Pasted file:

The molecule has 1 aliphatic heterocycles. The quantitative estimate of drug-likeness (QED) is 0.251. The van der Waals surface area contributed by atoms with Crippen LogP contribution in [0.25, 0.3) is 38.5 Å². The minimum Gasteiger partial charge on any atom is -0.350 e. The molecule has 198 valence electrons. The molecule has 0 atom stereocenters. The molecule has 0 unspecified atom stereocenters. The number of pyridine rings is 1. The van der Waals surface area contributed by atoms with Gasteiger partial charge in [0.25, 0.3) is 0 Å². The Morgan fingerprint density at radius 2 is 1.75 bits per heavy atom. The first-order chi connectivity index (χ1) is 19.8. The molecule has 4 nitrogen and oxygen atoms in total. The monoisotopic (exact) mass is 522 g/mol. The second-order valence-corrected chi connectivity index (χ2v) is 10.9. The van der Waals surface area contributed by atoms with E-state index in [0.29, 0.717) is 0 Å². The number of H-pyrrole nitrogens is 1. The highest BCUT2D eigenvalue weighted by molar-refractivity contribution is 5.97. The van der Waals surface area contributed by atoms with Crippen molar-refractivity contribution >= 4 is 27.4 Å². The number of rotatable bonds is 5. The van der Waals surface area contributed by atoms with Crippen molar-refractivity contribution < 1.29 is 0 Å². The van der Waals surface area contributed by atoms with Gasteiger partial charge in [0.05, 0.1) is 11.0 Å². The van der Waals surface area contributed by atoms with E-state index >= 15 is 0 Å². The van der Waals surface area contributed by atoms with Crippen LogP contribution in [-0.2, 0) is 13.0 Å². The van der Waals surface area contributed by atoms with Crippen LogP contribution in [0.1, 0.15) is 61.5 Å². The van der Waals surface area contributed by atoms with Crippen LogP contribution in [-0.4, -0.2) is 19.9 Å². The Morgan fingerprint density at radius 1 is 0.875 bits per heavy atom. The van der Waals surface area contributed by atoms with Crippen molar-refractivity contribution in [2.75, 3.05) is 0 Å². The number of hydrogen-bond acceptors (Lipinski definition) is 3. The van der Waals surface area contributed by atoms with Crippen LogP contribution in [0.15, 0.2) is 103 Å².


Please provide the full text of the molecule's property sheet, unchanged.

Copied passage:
The molecule has 1 aliphatic heterocycles. The quantitative estimate of drug-likeness (QED) is 0.251. The van der Waals surface area contributed by atoms with Crippen LogP contribution in [0.25, 0.3) is 38.5 Å². The minimum Gasteiger partial charge on any atom is -0.350 e. The molecule has 198 valence electrons. The molecule has 0 atom stereocenters. The molecule has 0 unspecified atom stereocenters. The number of pyridine rings is 1. The van der Waals surface area contributed by atoms with Gasteiger partial charge in [0.25, 0.3) is 0 Å². The Morgan fingerprint density at radius 2 is 1.75 bits per heavy atom. The first-order chi connectivity index (χ1) is 19.8. The molecule has 4 nitrogen and oxygen atoms in total. The monoisotopic (exact) mass is 522 g/mol. The second-order valence-corrected chi connectivity index (χ2v) is 10.9. The van der Waals surface area contributed by atoms with E-state index in [0.29, 0.717) is 0 Å². The number of H-pyrrole nitrogens is 1. The highest BCUT2D eigenvalue weighted by molar-refractivity contribution is 5.97. The van der Waals surface area contributed by atoms with Crippen molar-refractivity contribution >= 4 is 27.4 Å². The number of rotatable bonds is 5. The van der Waals surface area contributed by atoms with Crippen molar-refractivity contribution < 1.29 is 0 Å². The van der Waals surface area contributed by atoms with Gasteiger partial charge in [0.05, 0.1) is 11.0 Å². The van der Waals surface area contributed by atoms with E-state index >= 15 is 0 Å². The van der Waals surface area contributed by atoms with Crippen LogP contribution in [-0.2, 0) is 13.0 Å². The van der Waals surface area contributed by atoms with Crippen LogP contribution in [0.1, 0.15) is 61.5 Å². The van der Waals surface area contributed by atoms with Crippen LogP contribution in [-0.4, -0.2) is 19.9 Å². The Morgan fingerprint density at radius 1 is 0.875 bits per heavy atom. The van der Waals surface area contributed by atoms with Crippen molar-refractivity contribution in [2.75, 3.05) is 0 Å². The number of hydrogen-bond acceptors (Lipinski definition) is 3. The van der Waals surface area contributed by atoms with Crippen LogP contribution in [0.15, 0.2) is 103 Å².